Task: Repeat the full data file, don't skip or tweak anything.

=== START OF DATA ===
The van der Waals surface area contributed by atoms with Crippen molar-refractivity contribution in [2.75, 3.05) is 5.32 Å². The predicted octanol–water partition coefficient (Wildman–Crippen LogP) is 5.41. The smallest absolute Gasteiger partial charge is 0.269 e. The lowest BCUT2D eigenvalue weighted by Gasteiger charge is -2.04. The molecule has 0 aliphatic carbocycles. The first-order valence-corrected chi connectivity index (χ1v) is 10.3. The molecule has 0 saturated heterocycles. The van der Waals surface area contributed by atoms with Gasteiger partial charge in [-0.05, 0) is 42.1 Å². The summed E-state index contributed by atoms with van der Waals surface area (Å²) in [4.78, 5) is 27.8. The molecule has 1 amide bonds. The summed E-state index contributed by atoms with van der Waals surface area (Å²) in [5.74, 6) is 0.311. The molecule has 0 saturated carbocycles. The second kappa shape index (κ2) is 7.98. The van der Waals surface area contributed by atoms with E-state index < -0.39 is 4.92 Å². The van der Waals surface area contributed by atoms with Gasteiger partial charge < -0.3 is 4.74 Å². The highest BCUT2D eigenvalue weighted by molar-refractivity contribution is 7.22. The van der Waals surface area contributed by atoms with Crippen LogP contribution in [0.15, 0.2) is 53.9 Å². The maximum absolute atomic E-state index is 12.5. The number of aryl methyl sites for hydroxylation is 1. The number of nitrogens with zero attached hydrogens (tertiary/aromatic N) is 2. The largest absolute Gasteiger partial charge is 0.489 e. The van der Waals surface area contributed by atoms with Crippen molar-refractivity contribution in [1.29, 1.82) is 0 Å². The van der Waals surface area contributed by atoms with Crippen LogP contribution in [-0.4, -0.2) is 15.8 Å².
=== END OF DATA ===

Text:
The van der Waals surface area contributed by atoms with Crippen molar-refractivity contribution in [2.75, 3.05) is 5.32 Å². The predicted octanol–water partition coefficient (Wildman–Crippen LogP) is 5.41. The smallest absolute Gasteiger partial charge is 0.269 e. The lowest BCUT2D eigenvalue weighted by Gasteiger charge is -2.04. The molecule has 0 aliphatic carbocycles. The first-order valence-corrected chi connectivity index (χ1v) is 10.3. The molecule has 0 saturated heterocycles. The van der Waals surface area contributed by atoms with Gasteiger partial charge in [-0.05, 0) is 42.1 Å². The summed E-state index contributed by atoms with van der Waals surface area (Å²) in [4.78, 5) is 27.8. The molecule has 1 amide bonds. The summed E-state index contributed by atoms with van der Waals surface area (Å²) in [5.74, 6) is 0.311. The molecule has 0 saturated carbocycles. The second kappa shape index (κ2) is 7.98. The van der Waals surface area contributed by atoms with E-state index < -0.39 is 4.92 Å². The van der Waals surface area contributed by atoms with Gasteiger partial charge < -0.3 is 4.74 Å². The highest BCUT2D eigenvalue weighted by molar-refractivity contribution is 7.22. The van der Waals surface area contributed by atoms with Crippen LogP contribution in [0.15, 0.2) is 53.9 Å². The maximum absolute atomic E-state index is 12.5. The number of aryl methyl sites for hydroxylation is 1. The number of nitrogens with zero attached hydrogens (tertiary/aromatic N) is 2. The largest absolute Gasteiger partial charge is 0.489 e. The van der Waals surface area contributed by atoms with Crippen molar-refractivity contribution in [1.29, 1.82) is 0 Å². The van der Waals surface area contributed by atoms with Crippen LogP contribution in [-0.4, -0.2) is 15.8 Å².